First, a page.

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Water Res. 2003 Apr;37(8):1685-90.

Antibiotic resistance of E. coli in sewage and sludge.

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Institute of Hygiene, University of Graz, Universit├Ątsplatz 4, Austria.


The aim of the study is the evaluation of resistance patterns of E. coli in wastewater treatment plants without an evaluation of basic antibiotic resistance mechanisms. Investigations have been done in sewage, sludge and receiving waters from three different sewage treatment plants in southern Austria. A total of 767 E. coli isolates were tested regarding their resistance to 24 different antibiotics. The highest resistance rates were found in E. coli strains of a sewage treatment plant which treats not only municipal sewage but also sewage from a hospital. Among the antimicrobial agents tested, the highest resistance rates in the penicillin group were found for Ampicillin (AM) (up to 18%) and Piperacillin (PIP) (up to 12%); in the cephalosporin group for Cefalothin (CF) (up to 35%) and Cefuroxime-Axetil (CXMAX) (up to 11%); in the group of quinolones for Nalidixic acid (NA) (up to 15%); and for Trimethoprime/Sulfamethoxazole (SXT) (up to 13%) and for Tetracycline (TE) (57%). Median values for E. coli in the inflow (crude sewage) of the plants were between 2.0 x 10(4) and 6.1 x 10(4)CFU/ml (Coli ID-agar, BioMerieux 42017) but showed a 200-fold reduction in all three plants in the effluent. Nevertheless, more than 10(2)CFU E. coli/ml reached the receiving water and thus sewage treatment processes contribute to the dissemination of resistant bacteria in the environment.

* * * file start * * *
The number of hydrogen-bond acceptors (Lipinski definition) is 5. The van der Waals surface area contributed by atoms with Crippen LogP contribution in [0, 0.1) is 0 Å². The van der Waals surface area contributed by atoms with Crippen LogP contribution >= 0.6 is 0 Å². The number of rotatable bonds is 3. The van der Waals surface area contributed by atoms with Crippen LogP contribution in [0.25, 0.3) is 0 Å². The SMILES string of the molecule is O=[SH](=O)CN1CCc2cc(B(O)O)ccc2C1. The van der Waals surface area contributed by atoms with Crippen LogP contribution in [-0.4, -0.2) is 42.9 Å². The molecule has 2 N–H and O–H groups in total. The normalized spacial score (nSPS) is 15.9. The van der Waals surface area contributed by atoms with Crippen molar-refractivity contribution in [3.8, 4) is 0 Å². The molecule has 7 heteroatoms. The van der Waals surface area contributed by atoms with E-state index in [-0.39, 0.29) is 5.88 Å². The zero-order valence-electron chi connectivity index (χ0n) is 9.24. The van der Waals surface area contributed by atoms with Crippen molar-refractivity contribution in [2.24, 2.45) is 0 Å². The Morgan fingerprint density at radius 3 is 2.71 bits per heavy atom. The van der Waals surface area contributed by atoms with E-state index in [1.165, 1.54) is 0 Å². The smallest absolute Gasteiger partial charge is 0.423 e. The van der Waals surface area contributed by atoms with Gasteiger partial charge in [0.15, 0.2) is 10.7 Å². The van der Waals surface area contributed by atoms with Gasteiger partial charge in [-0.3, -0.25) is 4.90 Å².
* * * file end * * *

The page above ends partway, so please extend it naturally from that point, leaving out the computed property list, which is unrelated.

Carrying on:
[Indexed for MEDLINE]

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